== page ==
Low rate of YMDD motif mutations in polymerase gene of hepatitis B virus in chronically infected patients not treated with lamivudine.

Research Institute for Hepatology, Toranomon Branch Hospital, 1-3-1 Kajigaya, Takatsu-ku, Kawasaki 213-8587, Japan.
Journal of Gastroenterology (Impact Factor: 4.02). 02/2004; 39(1):34-40. DOI: 10.1007/s00535-003-1242-4
Source: PubMed

ABSTRACT Lamivudine is used for the treatment of chronic hepatitis B (CH-B), and exhibits excellent antiviral activity. However, longterm administration increases the likelihood of the emergence of resistant viruses, with an accompanying relapse of hepatitis. However, recent studies have reported lamivudine-resistant viruses in patients with CH-B before such treatment. The aim of this study was to investigate whether YMDD mutants occur in nature.
The existence of lamivudine-resistant viruses was examined in 20 asymptomatic carriers of hepatitis B virus (ASC), 10 patients who lost hepatitis B surface antigen (HBsAg) during follow-up and in 20 lamivudine-treated patients with and without breakthrough hepatitis. Both polymerase chain reaction (PCR) restriction fragment length polymorphism and SMITEST hepatitis B virus (HBV)-YMDD mutation detection methods were used to detect resistant viruses.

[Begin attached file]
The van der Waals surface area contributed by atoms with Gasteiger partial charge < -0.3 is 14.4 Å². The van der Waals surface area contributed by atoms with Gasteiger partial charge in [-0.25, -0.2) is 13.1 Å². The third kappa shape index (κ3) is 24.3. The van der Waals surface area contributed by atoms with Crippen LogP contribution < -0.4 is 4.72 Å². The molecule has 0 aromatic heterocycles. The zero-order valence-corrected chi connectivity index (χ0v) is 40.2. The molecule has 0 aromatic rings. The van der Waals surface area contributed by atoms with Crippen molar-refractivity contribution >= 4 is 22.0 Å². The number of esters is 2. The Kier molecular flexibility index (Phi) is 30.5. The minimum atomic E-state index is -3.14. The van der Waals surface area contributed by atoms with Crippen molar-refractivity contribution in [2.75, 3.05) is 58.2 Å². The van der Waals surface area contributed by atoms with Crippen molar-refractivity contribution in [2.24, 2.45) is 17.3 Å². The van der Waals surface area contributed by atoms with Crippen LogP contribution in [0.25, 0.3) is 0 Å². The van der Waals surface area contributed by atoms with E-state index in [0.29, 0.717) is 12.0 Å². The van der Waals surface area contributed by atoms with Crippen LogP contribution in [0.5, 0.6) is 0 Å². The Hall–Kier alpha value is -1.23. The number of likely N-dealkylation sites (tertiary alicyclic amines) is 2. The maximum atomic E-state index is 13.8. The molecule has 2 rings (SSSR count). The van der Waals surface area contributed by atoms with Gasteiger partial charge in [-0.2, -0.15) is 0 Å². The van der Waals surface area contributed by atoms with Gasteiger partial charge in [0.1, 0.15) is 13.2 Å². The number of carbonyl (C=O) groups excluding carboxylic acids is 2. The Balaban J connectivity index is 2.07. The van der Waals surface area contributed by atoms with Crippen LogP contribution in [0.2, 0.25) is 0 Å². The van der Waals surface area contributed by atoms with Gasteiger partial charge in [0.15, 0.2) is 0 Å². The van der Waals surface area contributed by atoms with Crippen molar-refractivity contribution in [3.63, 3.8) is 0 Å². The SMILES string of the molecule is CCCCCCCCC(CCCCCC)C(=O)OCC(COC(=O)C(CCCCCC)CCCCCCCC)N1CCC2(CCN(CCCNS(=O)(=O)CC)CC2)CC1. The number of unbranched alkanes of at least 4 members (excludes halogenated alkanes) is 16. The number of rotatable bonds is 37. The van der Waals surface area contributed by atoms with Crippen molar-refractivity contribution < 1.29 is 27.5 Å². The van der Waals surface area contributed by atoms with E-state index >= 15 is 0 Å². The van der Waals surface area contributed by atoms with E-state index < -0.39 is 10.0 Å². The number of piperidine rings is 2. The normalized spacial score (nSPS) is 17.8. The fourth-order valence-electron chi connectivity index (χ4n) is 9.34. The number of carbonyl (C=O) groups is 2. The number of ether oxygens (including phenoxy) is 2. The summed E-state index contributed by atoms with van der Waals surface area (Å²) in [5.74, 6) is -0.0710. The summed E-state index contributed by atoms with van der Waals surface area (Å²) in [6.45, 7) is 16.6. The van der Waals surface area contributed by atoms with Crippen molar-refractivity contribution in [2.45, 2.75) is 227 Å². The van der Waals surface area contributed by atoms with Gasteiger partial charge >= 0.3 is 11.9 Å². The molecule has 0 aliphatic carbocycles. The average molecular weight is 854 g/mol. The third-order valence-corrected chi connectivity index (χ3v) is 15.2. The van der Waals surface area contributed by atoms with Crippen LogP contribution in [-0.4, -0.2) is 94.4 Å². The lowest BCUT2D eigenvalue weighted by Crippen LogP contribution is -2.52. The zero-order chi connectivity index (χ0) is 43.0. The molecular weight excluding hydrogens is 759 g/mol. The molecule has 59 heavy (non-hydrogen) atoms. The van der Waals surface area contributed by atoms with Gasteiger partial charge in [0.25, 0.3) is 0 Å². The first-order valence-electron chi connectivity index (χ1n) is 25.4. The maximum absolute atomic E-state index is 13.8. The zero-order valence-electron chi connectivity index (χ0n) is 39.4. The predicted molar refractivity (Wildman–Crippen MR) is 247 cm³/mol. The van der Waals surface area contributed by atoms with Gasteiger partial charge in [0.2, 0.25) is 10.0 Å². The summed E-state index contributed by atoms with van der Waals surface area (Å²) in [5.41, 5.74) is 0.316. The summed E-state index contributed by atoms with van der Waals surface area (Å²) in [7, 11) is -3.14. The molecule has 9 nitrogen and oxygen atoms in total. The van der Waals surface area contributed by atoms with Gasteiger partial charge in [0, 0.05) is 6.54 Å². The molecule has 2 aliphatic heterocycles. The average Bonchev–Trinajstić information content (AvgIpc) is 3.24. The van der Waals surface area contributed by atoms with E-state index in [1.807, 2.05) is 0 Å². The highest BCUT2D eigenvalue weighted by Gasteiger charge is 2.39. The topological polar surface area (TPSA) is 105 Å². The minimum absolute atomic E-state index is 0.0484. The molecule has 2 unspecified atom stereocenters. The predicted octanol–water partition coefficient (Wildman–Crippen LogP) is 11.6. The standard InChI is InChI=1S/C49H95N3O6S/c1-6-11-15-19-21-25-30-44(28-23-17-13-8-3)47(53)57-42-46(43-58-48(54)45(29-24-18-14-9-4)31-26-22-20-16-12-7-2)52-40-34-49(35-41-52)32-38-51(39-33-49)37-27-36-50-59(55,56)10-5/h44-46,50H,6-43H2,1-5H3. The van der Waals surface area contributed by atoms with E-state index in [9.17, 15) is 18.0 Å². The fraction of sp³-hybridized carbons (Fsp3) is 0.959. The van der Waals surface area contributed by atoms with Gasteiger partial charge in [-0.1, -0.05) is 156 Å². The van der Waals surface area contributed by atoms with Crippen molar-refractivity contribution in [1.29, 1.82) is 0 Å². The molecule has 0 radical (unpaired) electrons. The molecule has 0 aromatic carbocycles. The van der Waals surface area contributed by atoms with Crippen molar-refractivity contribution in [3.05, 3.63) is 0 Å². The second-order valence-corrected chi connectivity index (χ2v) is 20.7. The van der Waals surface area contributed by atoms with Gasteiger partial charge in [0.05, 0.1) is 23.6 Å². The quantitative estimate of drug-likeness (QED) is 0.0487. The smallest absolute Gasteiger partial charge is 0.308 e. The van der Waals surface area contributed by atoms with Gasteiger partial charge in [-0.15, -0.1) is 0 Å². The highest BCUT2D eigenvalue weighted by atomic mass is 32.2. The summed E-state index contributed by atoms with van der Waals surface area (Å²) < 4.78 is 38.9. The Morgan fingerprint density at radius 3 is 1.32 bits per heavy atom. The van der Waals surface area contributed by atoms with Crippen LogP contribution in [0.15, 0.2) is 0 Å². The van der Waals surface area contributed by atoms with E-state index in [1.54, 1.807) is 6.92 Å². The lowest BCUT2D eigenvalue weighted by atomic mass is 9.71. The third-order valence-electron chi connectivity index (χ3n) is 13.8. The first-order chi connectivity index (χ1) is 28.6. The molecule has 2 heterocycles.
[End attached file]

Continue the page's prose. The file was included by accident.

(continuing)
No YMDD mutants were detected in the sera of the 20 ASC at the initial and final medical examinations, nor were YMDD mutants detected in sera collected at the initial medical examination, about 6 months before, or immediately after the loss of HBsAg in the 10 patients. In the 20 patients treated with lamivudine, YMDD mutants were not detected in any of them before treatment, whereas mutants were detected in the sera of 10 patients during treatment.
Our results suggest that lamivudine-resistant YMDD mutant viruses were present in a few patients with HBV infection before they have been treated with lamivudine.

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